The Olympics are the world’s greatest showcase for sport, this is without contention. Hundreds of nations, thousands of contestants and billions of pounds making it the largest event of it’s and indeed any kind, on a global scale. With the financial climate the UK is currently under, this financial obligation was not something that was overlooked by the millions of Londoners to whom funding the games would fall to. Being more inclined to arts than sports myself I, along with many others seriously wondered how this scale of budget and attention could be justified when we have suffered such brutal cuts to arts funding in the last couple of years.

Now the Olympics are over and we can reflect and I think many of those criticisms have been silenced by what an astonishing two weeks we have had. Our Olympics has, in its own unique way, shown the world we are not just a nation of incredible sporting achievement but one of artistic prowess too. The opening and closing ceremonies showcased theatre, music, dance, literature, television and film from centuries ago right up until the present day. From Shakespeare, Milton and Blake through to J.M. Barry and J.K. Rowling; there was strong literary and artistic inspiration to be found in their words. Inspiration for the imagination, perhaps best realised in the awe-inspiring sights and sounds. From the epic living-history lesson that formed the opening sequence through the musical and digital ages and more low-key heart-felt and passionate memoriam dance, culminating in the re-creation of hustling and bustling, multi-cultural, twenty-first century London at the close. Each section was distinct, but yet encapsulated the heart, spirit and creativity of our city and nation in a way sport alone cannot define.

Sport was partnered at these games with the arts, not in contention of it. Sport itself is a form of performance, and is more closely linked to theatre and other arts than people may consciously realise. It is my belief that the Olympics will actually help improve arts participation as well as sports, as large events such as these increase our appetites for performance, and make us more likely to get out and get involved. Record numbers of people flocked to Hyde Park, Victoria park and many other destinations to experience the Olympics because to watch with other people, to have a shared experience is something that we are once again, becoming increasingly drawn to. These kinds of experiences are of course readily available in sports and performancee venues, and with the Olympic spotlight highlighting them to millions of viewers, I hope we find more people are being drawn away from a night on the sofa.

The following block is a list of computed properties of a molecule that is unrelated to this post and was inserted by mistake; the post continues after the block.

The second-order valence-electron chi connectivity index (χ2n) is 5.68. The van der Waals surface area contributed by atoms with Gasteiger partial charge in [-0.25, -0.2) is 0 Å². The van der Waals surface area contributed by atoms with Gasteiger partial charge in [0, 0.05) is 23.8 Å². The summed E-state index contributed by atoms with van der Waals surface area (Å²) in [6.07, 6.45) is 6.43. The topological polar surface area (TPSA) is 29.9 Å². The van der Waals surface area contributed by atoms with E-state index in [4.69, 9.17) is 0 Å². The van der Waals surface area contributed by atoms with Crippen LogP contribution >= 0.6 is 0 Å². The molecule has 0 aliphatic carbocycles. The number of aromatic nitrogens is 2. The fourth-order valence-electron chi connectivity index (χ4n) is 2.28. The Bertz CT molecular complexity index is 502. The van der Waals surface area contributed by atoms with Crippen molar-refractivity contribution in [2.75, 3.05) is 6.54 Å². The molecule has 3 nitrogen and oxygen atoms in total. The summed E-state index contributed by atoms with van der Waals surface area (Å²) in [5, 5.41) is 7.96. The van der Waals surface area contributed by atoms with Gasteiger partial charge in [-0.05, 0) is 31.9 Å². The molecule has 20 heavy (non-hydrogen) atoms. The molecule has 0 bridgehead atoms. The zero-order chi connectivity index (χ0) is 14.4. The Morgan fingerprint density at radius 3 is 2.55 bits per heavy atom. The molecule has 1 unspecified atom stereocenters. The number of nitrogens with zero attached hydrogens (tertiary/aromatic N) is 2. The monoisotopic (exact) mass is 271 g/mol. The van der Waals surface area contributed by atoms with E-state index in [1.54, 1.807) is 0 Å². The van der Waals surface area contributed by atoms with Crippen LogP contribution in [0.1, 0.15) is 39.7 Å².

The spectacular sporting moments and achievements will of course linger in the mind, for a long time but I believe the flavor of the games was offered by the arts. They are what has made 2012 unique, because whilst the 1500 will be run for many years to come, no other opening and closing ceremonies will ever be the same, and the high emotion and sense of wonder experienced there, never repeated in quite the same way. This is supported by the stats. on BBC iplayer, which show more people have watched the ceremonies than any other event during the Olympics, they have, in a way, defined it. Sport is what brought everyone together, and the arts were there to make sure we remembered it.

My future vision is that the arts will spread through the Olympics, and come to have an even greater role. One of the Games’ only failings as I see it, was the deflation the parts of London who did not play host to the Games and lost out on their share of Olympic spirit. I feel they could have been better incorporated with arts involvement. Looking to Rio 2016, the teaser we got from them last night highlighted the importance in their culture of the carnival; of music, dance and performance, in which everyone is included. I see no reason why this should this be kept to the stadium, and to just two nights of the games! My vision is that it will spread beyond the stadium walls, that there will be dancing and jubilation throughout the Olympic park, throughout the city of Rio, the country of Brazil and throughout the world.


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